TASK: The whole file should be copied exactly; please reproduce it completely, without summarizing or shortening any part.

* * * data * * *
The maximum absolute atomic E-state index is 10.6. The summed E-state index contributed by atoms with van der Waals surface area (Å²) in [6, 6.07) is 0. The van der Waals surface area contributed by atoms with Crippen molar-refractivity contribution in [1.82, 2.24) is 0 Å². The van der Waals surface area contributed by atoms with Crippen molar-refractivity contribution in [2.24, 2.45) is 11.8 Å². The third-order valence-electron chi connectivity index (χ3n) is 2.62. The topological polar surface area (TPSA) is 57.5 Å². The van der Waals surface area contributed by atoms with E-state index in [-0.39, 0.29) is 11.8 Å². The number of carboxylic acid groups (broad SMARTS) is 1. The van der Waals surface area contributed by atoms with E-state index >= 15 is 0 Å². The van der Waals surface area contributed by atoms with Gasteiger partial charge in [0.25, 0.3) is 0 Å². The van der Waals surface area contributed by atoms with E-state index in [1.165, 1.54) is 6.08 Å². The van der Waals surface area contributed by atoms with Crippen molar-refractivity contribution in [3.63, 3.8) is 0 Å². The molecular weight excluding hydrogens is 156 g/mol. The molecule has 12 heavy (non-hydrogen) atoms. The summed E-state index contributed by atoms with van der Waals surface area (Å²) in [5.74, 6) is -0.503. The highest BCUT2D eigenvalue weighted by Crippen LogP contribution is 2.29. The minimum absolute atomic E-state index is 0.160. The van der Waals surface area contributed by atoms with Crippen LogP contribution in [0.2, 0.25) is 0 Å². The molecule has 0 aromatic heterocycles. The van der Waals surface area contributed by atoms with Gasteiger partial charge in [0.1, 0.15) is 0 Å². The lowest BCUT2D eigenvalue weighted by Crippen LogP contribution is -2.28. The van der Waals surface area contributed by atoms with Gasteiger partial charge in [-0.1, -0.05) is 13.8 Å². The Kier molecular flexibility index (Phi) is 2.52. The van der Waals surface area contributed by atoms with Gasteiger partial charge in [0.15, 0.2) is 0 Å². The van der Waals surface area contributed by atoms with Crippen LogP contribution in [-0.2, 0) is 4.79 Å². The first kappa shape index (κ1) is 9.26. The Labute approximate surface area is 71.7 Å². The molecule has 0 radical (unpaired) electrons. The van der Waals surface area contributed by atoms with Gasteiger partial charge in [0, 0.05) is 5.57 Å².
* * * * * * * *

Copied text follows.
The maximum absolute atomic E-state index is 10.6. The summed E-state index contributed by atoms with van der Waals surface area (Å²) in [6, 6.07) is 0. The van der Waals surface area contributed by atoms with Crippen molar-refractivity contribution in [1.82, 2.24) is 0 Å². The van der Waals surface area contributed by atoms with Crippen molar-refractivity contribution in [2.24, 2.45) is 11.8 Å². The third-order valence-electron chi connectivity index (χ3n) is 2.62. The topological polar surface area (TPSA) is 57.5 Å². The van der Waals surface area contributed by atoms with E-state index in [-0.39, 0.29) is 11.8 Å². The number of carboxylic acid groups (broad SMARTS) is 1. The van der Waals surface area contributed by atoms with E-state index >= 15 is 0 Å². The van der Waals surface area contributed by atoms with Gasteiger partial charge in [0.25, 0.3) is 0 Å². The van der Waals surface area contributed by atoms with E-state index in [1.165, 1.54) is 6.08 Å². The van der Waals surface area contributed by atoms with Crippen molar-refractivity contribution in [3.63, 3.8) is 0 Å². The molecular weight excluding hydrogens is 156 g/mol. The molecule has 12 heavy (non-hydrogen) atoms. The summed E-state index contributed by atoms with van der Waals surface area (Å²) in [5.74, 6) is -0.503. The highest BCUT2D eigenvalue weighted by Crippen LogP contribution is 2.29. The minimum absolute atomic E-state index is 0.160. The van der Waals surface area contributed by atoms with Crippen LogP contribution in [0.2, 0.25) is 0 Å². The molecule has 0 aromatic heterocycles. The van der Waals surface area contributed by atoms with Gasteiger partial charge in [0.1, 0.15) is 0 Å². The lowest BCUT2D eigenvalue weighted by Crippen LogP contribution is -2.28. The van der Waals surface area contributed by atoms with Gasteiger partial charge in [-0.1, -0.05) is 13.8 Å². The Kier molecular flexibility index (Phi) is 2.52. The van der Waals surface area contributed by atoms with Gasteiger partial charge in [0.15, 0.2) is 0 Å². The van der Waals surface area contributed by atoms with Crippen LogP contribution in [-0.2, 0) is 4.79 Å². The first kappa shape index (κ1) is 9.26. The Labute approximate surface area is 71.7 Å². The molecule has 0 radical (unpaired) electrons. The van der Waals surface area contributed by atoms with Gasteiger partial charge in [0, 0.05) is 5.57 Å².